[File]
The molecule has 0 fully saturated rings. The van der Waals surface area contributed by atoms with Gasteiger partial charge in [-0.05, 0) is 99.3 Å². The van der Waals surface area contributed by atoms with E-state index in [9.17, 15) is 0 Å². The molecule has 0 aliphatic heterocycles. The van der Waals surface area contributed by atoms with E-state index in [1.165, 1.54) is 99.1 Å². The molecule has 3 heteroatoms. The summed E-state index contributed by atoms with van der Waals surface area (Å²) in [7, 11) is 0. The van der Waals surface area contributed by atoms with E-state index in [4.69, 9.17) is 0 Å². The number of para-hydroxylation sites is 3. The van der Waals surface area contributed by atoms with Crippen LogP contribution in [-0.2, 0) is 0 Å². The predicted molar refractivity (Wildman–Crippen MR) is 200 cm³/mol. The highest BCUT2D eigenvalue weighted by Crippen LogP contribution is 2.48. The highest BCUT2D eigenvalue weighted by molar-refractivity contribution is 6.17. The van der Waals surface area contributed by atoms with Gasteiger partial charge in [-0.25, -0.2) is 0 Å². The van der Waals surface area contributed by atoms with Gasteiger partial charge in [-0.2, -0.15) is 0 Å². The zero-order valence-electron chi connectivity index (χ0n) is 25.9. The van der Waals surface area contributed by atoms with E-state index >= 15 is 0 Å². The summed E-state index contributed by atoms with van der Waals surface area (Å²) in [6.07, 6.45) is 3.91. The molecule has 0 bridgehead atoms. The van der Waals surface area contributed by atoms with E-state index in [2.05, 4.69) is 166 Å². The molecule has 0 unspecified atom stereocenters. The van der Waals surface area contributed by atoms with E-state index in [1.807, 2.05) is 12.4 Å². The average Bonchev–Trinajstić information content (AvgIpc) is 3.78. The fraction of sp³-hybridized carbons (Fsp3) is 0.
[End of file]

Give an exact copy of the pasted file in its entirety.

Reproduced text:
The molecule has 0 fully saturated rings. The van der Waals surface area contributed by atoms with Gasteiger partial charge in [-0.05, 0) is 99.3 Å². The van der Waals surface area contributed by atoms with E-state index in [9.17, 15) is 0 Å². The molecule has 0 aliphatic heterocycles. The van der Waals surface area contributed by atoms with E-state index in [1.165, 1.54) is 99.1 Å². The molecule has 3 heteroatoms. The summed E-state index contributed by atoms with van der Waals surface area (Å²) in [7, 11) is 0. The van der Waals surface area contributed by atoms with E-state index in [4.69, 9.17) is 0 Å². The number of para-hydroxylation sites is 3. The van der Waals surface area contributed by atoms with Crippen LogP contribution in [-0.2, 0) is 0 Å². The predicted molar refractivity (Wildman–Crippen MR) is 200 cm³/mol. The highest BCUT2D eigenvalue weighted by Crippen LogP contribution is 2.48. The highest BCUT2D eigenvalue weighted by molar-refractivity contribution is 6.17. The van der Waals surface area contributed by atoms with Gasteiger partial charge in [-0.25, -0.2) is 0 Å². The van der Waals surface area contributed by atoms with Gasteiger partial charge in [-0.2, -0.15) is 0 Å². The zero-order valence-electron chi connectivity index (χ0n) is 25.9. The van der Waals surface area contributed by atoms with E-state index >= 15 is 0 Å². The summed E-state index contributed by atoms with van der Waals surface area (Å²) in [6.07, 6.45) is 3.91. The molecule has 0 bridgehead atoms. The van der Waals surface area contributed by atoms with E-state index in [2.05, 4.69) is 166 Å². The molecule has 0 unspecified atom stereocenters. The van der Waals surface area contributed by atoms with E-state index in [1.807, 2.05) is 12.4 Å². The average Bonchev–Trinajstić information content (AvgIpc) is 3.78. The fraction of sp³-hybridized carbons (Fsp3) is 0.